The way it treats women
Can the myth that Joss Whedon is King of the Nerdy Feminists just die already? Stop giving male creators brownie points for not being Zack Snyder. Yes, Buffy was very progressive for its time, but the way some people talk about it you’d think it was up there with Gender Trouble as this seminal feminist text, and it’s just not. And while we’re here, with all of the wonderful things that came from Tara/Willow, Buffy had its own share of homophobia and a Willow-sized helping of bisexual erasure along with it.
The way it treats race
So… why was there only one black slayer, why did she need a goofy accent, and why did she need to be killed off? What’s this about a murderous Incan mummy princess who is here to kill wholesome American boys? And an evil “tribal mask”? Oh, wait, there was more than one black slayer, that’s right; she’s depicted as a savage and is barely able to vocalize beyond a snarl. How nice.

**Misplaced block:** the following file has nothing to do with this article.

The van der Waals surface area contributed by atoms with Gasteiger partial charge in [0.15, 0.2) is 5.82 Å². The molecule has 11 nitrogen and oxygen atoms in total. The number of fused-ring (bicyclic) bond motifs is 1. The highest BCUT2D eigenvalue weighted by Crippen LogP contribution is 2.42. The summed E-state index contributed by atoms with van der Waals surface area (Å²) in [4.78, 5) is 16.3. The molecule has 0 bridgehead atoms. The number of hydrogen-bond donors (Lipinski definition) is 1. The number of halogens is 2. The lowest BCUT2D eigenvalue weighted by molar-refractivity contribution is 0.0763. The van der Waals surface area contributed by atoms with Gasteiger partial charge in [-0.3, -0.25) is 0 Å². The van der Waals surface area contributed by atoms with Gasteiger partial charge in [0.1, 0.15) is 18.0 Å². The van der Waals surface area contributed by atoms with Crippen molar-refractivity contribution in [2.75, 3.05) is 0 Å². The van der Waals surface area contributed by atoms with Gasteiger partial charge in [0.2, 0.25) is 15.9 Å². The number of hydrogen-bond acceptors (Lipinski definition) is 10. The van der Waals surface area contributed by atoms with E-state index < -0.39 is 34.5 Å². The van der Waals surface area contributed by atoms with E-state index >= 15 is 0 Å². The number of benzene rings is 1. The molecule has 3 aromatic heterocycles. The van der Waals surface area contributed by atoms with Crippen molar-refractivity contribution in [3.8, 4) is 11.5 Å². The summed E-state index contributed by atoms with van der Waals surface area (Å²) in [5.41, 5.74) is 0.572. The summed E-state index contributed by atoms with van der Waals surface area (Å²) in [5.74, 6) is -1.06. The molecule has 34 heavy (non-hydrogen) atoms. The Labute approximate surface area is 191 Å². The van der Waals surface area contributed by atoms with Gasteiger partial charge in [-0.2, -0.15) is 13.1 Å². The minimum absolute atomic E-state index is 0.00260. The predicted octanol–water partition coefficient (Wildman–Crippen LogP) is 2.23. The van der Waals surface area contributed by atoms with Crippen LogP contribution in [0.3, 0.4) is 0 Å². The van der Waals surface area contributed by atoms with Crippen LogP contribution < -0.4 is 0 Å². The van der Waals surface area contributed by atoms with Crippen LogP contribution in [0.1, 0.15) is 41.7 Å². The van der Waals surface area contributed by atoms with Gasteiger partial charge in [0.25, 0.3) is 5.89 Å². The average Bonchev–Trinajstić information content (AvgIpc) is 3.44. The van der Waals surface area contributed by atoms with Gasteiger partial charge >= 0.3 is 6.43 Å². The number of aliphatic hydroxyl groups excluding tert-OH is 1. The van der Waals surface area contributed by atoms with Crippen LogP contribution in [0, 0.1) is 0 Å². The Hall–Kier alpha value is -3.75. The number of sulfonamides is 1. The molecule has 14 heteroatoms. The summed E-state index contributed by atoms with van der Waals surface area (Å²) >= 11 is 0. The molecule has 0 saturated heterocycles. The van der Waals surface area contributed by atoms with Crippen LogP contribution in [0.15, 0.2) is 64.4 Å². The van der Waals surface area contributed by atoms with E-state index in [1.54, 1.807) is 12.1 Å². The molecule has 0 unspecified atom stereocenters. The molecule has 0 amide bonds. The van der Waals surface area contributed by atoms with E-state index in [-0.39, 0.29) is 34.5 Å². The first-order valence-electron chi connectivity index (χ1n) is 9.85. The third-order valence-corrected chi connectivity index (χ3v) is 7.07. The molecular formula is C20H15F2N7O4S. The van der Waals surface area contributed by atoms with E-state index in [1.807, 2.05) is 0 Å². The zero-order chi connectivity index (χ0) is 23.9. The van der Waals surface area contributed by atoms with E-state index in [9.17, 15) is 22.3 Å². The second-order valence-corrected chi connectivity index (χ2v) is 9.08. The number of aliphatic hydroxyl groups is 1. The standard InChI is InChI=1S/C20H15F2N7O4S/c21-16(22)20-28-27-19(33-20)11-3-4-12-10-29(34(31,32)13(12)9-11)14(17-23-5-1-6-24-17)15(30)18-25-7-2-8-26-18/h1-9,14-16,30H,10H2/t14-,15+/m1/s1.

There’s nothing wrong with loving something that you also recognize to be problematic. And it’s natural to notice some other flaws that you missed before, like inconsistencies in the Slayer lore, or the nonsensical nature of the Watcher’s council. Despite its flaws (or even because of them), given the opportunity for discussion, there is still plenty of joy to be had in a Buffy rewatch. For many people it’s right up there with Harry Potter as a fictional universe that often feels more like home than your real one. So have a happy Halloween Buffy viewing party, and don’t forget your stakes if you go out on patrol!
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Chelsea Ennen holds a master’s in Contemporary Literature, Theory, and Culture from King’s College London. Her writing has appeared on The Female Gaze and HelloGiggles. She is an editorial fellow at The Tempest, and the fiction editor at the Kaaterskill Basin Literary Journal. Follow her on Twitter (@ChelseaEnnen) for updates on her creative work and inane pop culture commentary.